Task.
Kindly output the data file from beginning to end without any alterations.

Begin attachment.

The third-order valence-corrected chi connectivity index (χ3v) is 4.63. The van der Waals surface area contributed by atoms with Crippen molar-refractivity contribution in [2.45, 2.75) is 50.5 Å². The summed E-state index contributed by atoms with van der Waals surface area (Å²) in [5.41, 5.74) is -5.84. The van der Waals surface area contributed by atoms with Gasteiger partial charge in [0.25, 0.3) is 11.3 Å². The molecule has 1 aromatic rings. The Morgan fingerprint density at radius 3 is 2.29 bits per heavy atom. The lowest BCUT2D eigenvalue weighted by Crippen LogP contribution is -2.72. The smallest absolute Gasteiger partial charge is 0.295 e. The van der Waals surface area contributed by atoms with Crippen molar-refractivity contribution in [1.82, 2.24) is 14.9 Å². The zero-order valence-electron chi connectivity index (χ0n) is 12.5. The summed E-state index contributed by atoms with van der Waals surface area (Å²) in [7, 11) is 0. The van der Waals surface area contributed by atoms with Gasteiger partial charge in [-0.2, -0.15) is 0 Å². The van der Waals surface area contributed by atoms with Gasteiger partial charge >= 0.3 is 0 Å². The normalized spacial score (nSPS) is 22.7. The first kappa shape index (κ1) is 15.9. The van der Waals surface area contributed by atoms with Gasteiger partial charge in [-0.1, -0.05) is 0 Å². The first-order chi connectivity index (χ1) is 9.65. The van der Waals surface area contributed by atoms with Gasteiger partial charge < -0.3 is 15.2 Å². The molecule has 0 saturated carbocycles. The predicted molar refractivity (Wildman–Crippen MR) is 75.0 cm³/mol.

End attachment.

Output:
The third-order valence-corrected chi connectivity index (χ3v) is 4.63. The van der Waals surface area contributed by atoms with Crippen molar-refractivity contribution in [2.45, 2.75) is 50.5 Å². The summed E-state index contributed by atoms with van der Waals surface area (Å²) in [5.41, 5.74) is -5.84. The van der Waals surface area contributed by atoms with Gasteiger partial charge in [0.25, 0.3) is 11.3 Å². The molecule has 1 aromatic rings. The Morgan fingerprint density at radius 3 is 2.29 bits per heavy atom. The lowest BCUT2D eigenvalue weighted by Crippen LogP contribution is -2.72. The smallest absolute Gasteiger partial charge is 0.295 e. The van der Waals surface area contributed by atoms with Crippen molar-refractivity contribution in [1.82, 2.24) is 14.9 Å². The zero-order valence-electron chi connectivity index (χ0n) is 12.5. The summed E-state index contributed by atoms with van der Waals surface area (Å²) in [7, 11) is 0. The van der Waals surface area contributed by atoms with Gasteiger partial charge in [-0.2, -0.15) is 0 Å². The van der Waals surface area contributed by atoms with Gasteiger partial charge >= 0.3 is 0 Å². The normalized spacial score (nSPS) is 22.7. The first kappa shape index (κ1) is 15.9. The van der Waals surface area contributed by atoms with Gasteiger partial charge in [-0.1, -0.05) is 0 Å². The first-order chi connectivity index (χ1) is 9.65. The van der Waals surface area contributed by atoms with Gasteiger partial charge < -0.3 is 15.2 Å². The molecule has 0 saturated carbocycles. The predicted molar refractivity (Wildman–Crippen MR) is 75.0 cm³/mol.